It turns out Wisconsin's controversial labor law reforms have indeed helped districts cope with their budgets without resorting to layoffs:

With ?collective bargaining rights? limited to wages, [Brown Deer district finance director Emily] Koczela was able to change the teachers' benefits package to fill the budget gap. Requiring teachers to contribute 5.8 percent of their salary toward pensions saved $600,000. Changes to their health care plan???such as a $10 office visit co-pay (up from nothing)???saved $200,000. Upping the workload from five classes, a study hall, and two prep periods to six classes and two prep periods saved another $200,000. The budget was balanced.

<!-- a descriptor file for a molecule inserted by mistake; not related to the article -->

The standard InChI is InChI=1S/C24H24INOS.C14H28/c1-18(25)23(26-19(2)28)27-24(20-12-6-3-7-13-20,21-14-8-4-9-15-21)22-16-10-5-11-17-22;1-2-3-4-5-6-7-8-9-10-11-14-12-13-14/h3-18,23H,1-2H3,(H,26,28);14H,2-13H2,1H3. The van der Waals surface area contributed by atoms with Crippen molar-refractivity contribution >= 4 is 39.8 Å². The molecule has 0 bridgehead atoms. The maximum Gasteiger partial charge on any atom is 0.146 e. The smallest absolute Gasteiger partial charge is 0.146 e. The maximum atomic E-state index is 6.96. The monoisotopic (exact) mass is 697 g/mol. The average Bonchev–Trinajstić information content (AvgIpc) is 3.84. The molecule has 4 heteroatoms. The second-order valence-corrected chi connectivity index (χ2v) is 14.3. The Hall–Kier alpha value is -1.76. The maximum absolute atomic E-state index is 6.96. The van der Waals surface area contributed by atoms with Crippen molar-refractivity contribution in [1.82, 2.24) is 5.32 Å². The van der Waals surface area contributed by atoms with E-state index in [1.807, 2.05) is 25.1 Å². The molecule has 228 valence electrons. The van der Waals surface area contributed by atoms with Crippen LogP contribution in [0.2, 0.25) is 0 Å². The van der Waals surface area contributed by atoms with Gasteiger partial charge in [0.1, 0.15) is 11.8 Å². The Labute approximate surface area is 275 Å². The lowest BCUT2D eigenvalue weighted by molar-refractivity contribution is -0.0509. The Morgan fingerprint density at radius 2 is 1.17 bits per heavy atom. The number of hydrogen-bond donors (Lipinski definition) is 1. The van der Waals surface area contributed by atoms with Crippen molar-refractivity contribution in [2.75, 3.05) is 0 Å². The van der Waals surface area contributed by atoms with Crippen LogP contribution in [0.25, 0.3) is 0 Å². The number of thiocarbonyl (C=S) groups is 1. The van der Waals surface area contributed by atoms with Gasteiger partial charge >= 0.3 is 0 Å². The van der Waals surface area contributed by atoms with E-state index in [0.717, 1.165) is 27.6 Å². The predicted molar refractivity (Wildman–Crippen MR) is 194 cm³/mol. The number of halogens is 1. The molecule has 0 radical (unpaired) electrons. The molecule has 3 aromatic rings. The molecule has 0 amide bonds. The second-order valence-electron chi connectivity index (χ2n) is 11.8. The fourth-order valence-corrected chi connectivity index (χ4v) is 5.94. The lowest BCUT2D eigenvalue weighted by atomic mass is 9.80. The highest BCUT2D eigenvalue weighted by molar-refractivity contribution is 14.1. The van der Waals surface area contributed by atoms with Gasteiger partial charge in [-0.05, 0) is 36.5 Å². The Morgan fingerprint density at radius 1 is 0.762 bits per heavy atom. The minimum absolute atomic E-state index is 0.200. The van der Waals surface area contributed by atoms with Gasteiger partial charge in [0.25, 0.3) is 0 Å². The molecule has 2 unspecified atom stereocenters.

?Everything we changed didn't touch the children,? Koczela said. Under a collective bargaining agreement, she continued, ?We could never have negotiated that???never ever.?

With these savings in hand, the Brown Deer school district was able to avoid firing 27 teachers who had been pink slipped. Contrast that with Milwaukee, still under a legacy collective bargaining agreement, where the union refused to compromise on benefits, leading to 354 teacher layoffs. Districts that have flexibility under the new law seem to be using it effectively, saving jobs and programs without having to endure a protracted fight with unions.

It will be interesting to see how district managers and school boards use their new flexibility going forward. These initial results are heartening, suggesting the leadership limbo may be coming to an end in Wisconsin.

? Chris Tessone

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